No, but I understand what drama is. I love drama, and I love big movies and big storytelling and world creation. And, as I got more confident, more experience, I was able to look at things through a slightly more queer lens.
I mean, certainly Skyfall—to do a homoerotic seduction between the villain and James Bond was sort of revolutionary for a lot of people. And I must say, to their credit, the Bond people and [director] Sam Mendes loved the idea from the time they heard it, because it was very modern.
And it’s the same way for something like Alien: Covenant—creating a gay couple, or having scenes with Michael Fassbender and himself that are incredibly homoerotic, you know?
But I think the world is getting more sophisticated, cinema’s getting more sophisticated and more accepting, in a way, of the stories, which is very important right now. And it’s beholden on me to say something about They/Them, which is mass-entertainment—it’s meant to be a popular movie. And it is a time for movies like this because, as queer people, our identity, our human rights, or human dignity, are under assault—currently, right now, in America and across the world.
So, to get to tell a story that is empowering, about the differences that make us who we are, is very important. And, you know, it’s something that Blumhouse and Peacock understood right from the beginning: That, yes, we’re making a popular horror movie that I hope will appeal to all audiences, but, in a way, it’s also a necessary story to tell right now.
Absolutely it is. And, personally, as a longtime genre fan—as a longtime James Bond fan, in particular—I want to say that the perspective you bring to these movies is very much recognized, and has meant a lot to me and others, I’m sure. Truly, that homoerotic Skyfall scene blew my mind a bit.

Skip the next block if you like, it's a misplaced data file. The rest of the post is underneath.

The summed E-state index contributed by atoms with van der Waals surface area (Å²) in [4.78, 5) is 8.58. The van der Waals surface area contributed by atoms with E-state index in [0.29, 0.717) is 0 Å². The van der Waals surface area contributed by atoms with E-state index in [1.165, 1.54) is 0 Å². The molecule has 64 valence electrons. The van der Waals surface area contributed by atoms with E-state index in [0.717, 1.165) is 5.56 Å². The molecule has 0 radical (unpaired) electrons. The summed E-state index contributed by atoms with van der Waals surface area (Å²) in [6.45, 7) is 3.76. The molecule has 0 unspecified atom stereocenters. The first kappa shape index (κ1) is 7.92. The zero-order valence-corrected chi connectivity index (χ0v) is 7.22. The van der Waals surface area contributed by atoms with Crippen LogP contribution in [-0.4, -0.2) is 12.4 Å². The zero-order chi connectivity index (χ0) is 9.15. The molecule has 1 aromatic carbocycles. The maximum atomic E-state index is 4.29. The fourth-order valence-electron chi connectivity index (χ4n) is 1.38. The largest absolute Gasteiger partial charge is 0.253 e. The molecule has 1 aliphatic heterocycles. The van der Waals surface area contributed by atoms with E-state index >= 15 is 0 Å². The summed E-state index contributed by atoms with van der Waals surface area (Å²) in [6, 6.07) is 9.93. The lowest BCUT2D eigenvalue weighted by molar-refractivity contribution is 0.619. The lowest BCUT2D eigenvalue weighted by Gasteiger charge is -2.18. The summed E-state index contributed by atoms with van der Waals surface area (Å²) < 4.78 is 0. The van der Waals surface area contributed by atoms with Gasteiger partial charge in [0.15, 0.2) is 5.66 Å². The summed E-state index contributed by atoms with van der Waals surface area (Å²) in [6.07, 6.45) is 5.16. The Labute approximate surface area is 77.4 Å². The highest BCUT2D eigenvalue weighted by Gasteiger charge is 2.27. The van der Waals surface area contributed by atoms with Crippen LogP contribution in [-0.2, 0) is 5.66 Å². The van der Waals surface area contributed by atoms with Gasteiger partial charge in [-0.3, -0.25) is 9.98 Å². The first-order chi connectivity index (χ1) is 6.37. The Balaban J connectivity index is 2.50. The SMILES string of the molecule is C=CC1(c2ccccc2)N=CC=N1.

[Laughs.] Oh, well good!
I was like, “I knew [Bond] was bisexual!”
But to pivot back to They/Them with our final moments here: I have to say that, never in a million years did I expect for Pink’s “F**kin’ Perfect” to turn up in a horror movie. Can you tell me about how that moment came about? It’s a pretty surprising scene.
It is! Well, the point of it was to be joyful. Because the movie tries to present the queer experience
in its totality—and that’s exuberant, that’s sexy, that’s funny, that’s traumatic, that’s tense. It’s all of those things. And one of the tropes of the summer-camp movie is the sing-along, you know? So I thought, “Yeah, we’re gonna do a sing-along, but we’re gonna do it queer.”
So that was the perfect song for us. Because what’s happening to the protagonist is they need to be told they are f*cking perfect. So it was a joy to envision, and it was even more of a joy to film, as you can imagine.
Oh, of course. So what did it take to bring the scene together? Was it all in a day’s work?
No, it was not all in a day’ work. [Laughs.] The first rehearsal I had with the company—you know, I asked for rehearsal time because I am a first time director—and the first rehearsal I had with the kids, we did “F**kin’ Perfect.” I was like, “Okay, we’re gonna sing it, you’re gonna sing it, you’re gonna understand why you’re singing it, you’re gonna stand up, and you’re gonna dance it.” So we kept working on it all the way along. By the time we got to that day, everyone was really prepared.
But it was still a crazy day where I’m like, “Not only do I get to pretend to be Marty Scorsese, but I also get to pretend to be Bob Fosse.” So it’s like, John Logan’s never had a better day in his life than the “Perfect” day. [Laughs.]